The Bruins netminder skated with the other injured players ahead of Monday’s main team practice at Warrior Ice Arena, and is on track to rejoin the team at regular practice on Tuesday barring any setbacks in his concussion recovery. That would leave Rask with just a couple of games missed after getting trucked by Anders Bjork at practice last week, and it would give the Bruins back their No. 1 goaltender after Anton Khudobin let in five goals vs. the Sabres on Thursday night.

“He’s in the protocol and progressing well,” said coach Bruce Cassidy. “He’ll probably join us [on Tuesday] for the next step if there are no ill effects from today. That’s a positive. If there are no setbacks, I think Saturday is a more realistic [timetable for a return].”

The hope would be that Rask could start elevating his game when he does return, and play better than the goalie that’s posted the 1-3-0 record, 3.30 goals against average and .882 save percentage thus far this season. But first things first with the recovery to his first career concussion as an NHL goalie, and the set of hurdles that must be passed before Rask is again allowed to jump back into game action as early as this weekend.

Here are the line combos and D-pairings from Bruins practice with Rask, David Krejci and Noel Acciari all skating prior to practice, Patrice Bergeron staying off ice with a maintenance day and Kevan Miller skating in main practice with a maroon, no-contact jersey:

Marchand-Schaller-Bjork
DeBrusk-Backes-Pastrnak
Agostino-Nash-White
Beleskey-Kuraly-Vatrano

Chara-McAvoy
Krug-Carlo
Miller-Postma

Khudobin

Schaller's sterling play helping to ease Bruins' pain

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Schaller's sterling play helping to ease Bruins' pain

BRIGHTON -- Injuries, and some really tough losses, have put a bit of a damper on the start to the Bruins season. But there've also been a couple of unquestioned bright spots.

And one of them is Tim Schaller, who's been a strong, consistent performer in the first couple of weeks of the season. The New Hampshire native -- and lifelong Bruins fan -- was penciled in as a fourth-line winger throughout most of training camp, but he’s played everywhere as injuries have ravaged the B's roster.

The high point was probably centering Jake DeBrusk and David Pastrnak (and notching an assist) in Saturday’s overtime loss to the Sabres, and filling in for a late-scratched David Krejci with a very different set of skills. Certainly he’s been a standout for the Bruins with his physicality, including stepping up and fighting man mountain Erik Gudbranson after Gudbranson's nasty boarding hit on Frank Vatrano last week, and he’s also kicked in a couple of goals and three points in seven games thus far this season.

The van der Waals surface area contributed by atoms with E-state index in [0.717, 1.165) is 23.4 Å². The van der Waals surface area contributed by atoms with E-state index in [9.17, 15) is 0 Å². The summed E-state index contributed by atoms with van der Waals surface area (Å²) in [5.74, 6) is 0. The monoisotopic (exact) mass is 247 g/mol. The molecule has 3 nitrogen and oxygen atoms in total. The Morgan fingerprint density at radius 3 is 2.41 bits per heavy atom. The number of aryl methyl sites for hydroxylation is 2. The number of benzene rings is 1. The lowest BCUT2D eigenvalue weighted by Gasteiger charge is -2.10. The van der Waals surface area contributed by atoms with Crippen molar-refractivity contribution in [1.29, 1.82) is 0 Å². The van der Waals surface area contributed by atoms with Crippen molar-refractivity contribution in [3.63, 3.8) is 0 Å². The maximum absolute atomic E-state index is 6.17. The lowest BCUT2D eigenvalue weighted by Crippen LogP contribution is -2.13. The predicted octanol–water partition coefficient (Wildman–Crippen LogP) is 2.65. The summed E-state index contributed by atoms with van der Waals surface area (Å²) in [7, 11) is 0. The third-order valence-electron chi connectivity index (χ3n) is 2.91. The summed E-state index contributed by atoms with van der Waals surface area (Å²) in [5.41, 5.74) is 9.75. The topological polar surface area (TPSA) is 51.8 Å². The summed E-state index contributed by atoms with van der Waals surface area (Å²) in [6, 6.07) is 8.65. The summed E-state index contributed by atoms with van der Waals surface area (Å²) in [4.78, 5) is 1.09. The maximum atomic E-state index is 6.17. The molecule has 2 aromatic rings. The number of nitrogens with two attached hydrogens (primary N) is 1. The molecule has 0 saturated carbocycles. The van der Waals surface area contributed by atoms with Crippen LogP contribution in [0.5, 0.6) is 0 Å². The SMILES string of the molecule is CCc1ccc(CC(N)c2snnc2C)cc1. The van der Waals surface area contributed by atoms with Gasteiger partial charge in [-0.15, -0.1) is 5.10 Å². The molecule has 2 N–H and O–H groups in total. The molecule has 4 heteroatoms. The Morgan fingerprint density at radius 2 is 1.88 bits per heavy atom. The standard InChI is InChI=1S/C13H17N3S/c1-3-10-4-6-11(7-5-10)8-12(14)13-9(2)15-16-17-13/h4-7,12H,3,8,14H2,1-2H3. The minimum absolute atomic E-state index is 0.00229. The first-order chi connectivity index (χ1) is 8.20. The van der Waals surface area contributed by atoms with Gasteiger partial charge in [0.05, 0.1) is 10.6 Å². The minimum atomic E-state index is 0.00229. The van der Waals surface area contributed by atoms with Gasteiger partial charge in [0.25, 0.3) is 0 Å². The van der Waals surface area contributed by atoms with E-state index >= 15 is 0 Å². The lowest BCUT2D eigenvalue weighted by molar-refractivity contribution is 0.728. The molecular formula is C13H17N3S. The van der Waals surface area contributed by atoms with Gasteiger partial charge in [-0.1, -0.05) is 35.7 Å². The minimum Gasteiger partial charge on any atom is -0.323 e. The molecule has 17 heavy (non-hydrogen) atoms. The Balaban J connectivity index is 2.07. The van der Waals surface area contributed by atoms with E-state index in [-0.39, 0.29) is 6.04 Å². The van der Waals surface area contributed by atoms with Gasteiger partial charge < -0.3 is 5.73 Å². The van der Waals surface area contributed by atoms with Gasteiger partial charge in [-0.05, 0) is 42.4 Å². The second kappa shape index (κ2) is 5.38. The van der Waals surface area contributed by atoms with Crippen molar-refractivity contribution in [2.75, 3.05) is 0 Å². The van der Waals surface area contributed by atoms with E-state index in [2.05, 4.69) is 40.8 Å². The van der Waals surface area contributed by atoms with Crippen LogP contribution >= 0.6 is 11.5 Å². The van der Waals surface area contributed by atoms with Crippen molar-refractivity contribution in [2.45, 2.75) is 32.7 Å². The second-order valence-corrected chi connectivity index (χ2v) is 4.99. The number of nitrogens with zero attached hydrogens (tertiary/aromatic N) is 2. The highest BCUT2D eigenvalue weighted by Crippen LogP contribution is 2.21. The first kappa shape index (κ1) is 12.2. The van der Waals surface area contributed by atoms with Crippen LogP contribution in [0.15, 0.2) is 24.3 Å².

“It’s a reactionary thing, and that’s just in a person,” said Bruce Cassidy of fighting Gudbranson. “It’s a character thing because you don’t have a lot of time to think about it. Good for Timmy. That earns a lot of street cred not only in your own locker room, but the other teams notice it. too.

"We know with the goals that he can obviously chip in [offensively] and he’s doing a great job for what we’re asking him to do. He’s probably going to take ownership if he’s out there with some young guys on a line, and if he can be a leader and get that line playing the right way every night that is very valuable to us.”

Schaller’s game to this point is a continuation of what he showed in his first season with the Bruins last year, when the 26-year-old posted 7 goals and 14 points in 59 games while becoming a staple in Boston’s bottom-6 group. He’s once again shown pretty good straight-ahead speed for a big man, and a willingness to take his 6-foot-2, 219-pound frame straight to the net.

“I’ve been moving well and I’ve got the two goals, so personally I’m happy [with my game],” said Schaller. “Hopefully others can feed off what I’m trying to do out there, and we get a more well-balanced game [as a team]. I had a good season last year, and what was really good was that I knew that I had more to give. That’s what I’m trying to do this season.

“I can obviously produce more. I had a good start to last season and then I kind of fell off a little bit. So hopefully I can be a little more consistent for this entire year.”

That would be a very good thing for a Bruins team that can use him in a bottom-6 energy role when its roster is healthy, and will fully utilize his versatility in times of injuries and adversity.